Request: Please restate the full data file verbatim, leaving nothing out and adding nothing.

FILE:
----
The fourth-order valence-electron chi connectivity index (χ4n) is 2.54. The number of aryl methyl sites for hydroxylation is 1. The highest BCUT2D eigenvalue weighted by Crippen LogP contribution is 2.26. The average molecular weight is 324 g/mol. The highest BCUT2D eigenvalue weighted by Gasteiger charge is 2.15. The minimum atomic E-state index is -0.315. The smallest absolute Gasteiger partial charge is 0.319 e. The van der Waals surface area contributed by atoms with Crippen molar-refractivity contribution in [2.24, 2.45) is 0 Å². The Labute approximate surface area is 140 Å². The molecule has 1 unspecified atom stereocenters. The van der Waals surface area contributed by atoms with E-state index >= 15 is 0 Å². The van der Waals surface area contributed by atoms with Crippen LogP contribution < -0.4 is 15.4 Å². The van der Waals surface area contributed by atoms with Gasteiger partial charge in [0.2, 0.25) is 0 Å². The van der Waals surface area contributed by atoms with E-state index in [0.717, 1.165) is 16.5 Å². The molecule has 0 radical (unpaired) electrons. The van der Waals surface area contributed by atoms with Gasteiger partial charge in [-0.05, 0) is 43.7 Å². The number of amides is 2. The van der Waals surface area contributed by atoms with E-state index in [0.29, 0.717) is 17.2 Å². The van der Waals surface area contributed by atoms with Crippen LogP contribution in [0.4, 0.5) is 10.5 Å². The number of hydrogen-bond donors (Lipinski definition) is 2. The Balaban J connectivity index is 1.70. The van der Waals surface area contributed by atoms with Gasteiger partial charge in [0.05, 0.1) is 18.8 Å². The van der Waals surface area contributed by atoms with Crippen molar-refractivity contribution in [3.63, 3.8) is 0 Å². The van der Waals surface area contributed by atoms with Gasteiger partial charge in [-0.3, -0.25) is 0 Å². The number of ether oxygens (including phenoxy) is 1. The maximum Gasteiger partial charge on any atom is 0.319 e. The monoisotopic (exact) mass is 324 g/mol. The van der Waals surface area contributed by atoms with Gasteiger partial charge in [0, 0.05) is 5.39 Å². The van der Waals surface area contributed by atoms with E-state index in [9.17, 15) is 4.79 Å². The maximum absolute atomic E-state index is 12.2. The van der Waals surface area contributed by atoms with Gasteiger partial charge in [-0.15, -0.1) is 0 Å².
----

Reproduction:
The fourth-order valence-electron chi connectivity index (χ4n) is 2.54. The number of aryl methyl sites for hydroxylation is 1. The highest BCUT2D eigenvalue weighted by Crippen LogP contribution is 2.26. The average molecular weight is 324 g/mol. The highest BCUT2D eigenvalue weighted by Gasteiger charge is 2.15. The minimum atomic E-state index is -0.315. The smallest absolute Gasteiger partial charge is 0.319 e. The van der Waals surface area contributed by atoms with Crippen molar-refractivity contribution in [2.24, 2.45) is 0 Å². The Labute approximate surface area is 140 Å². The molecule has 1 unspecified atom stereocenters. The van der Waals surface area contributed by atoms with E-state index >= 15 is 0 Å². The van der Waals surface area contributed by atoms with Crippen LogP contribution < -0.4 is 15.4 Å². The van der Waals surface area contributed by atoms with Gasteiger partial charge in [0.2, 0.25) is 0 Å². The van der Waals surface area contributed by atoms with E-state index in [0.717, 1.165) is 16.5 Å². The molecule has 0 radical (unpaired) electrons. The van der Waals surface area contributed by atoms with Gasteiger partial charge in [-0.05, 0) is 43.7 Å². The number of amides is 2. The van der Waals surface area contributed by atoms with E-state index in [0.29, 0.717) is 17.2 Å². The van der Waals surface area contributed by atoms with Crippen LogP contribution in [0.4, 0.5) is 10.5 Å². The number of hydrogen-bond donors (Lipinski definition) is 2. The Balaban J connectivity index is 1.70. The van der Waals surface area contributed by atoms with Gasteiger partial charge in [0.05, 0.1) is 18.8 Å². The van der Waals surface area contributed by atoms with Crippen molar-refractivity contribution in [3.63, 3.8) is 0 Å². The van der Waals surface area contributed by atoms with Gasteiger partial charge in [-0.3, -0.25) is 0 Å². The number of ether oxygens (including phenoxy) is 1. The maximum Gasteiger partial charge on any atom is 0.319 e. The monoisotopic (exact) mass is 324 g/mol. The van der Waals surface area contributed by atoms with Gasteiger partial charge in [0, 0.05) is 5.39 Å². The van der Waals surface area contributed by atoms with E-state index in [9.17, 15) is 4.79 Å². The maximum absolute atomic E-state index is 12.2. The van der Waals surface area contributed by atoms with Gasteiger partial charge in [-0.15, -0.1) is 0 Å².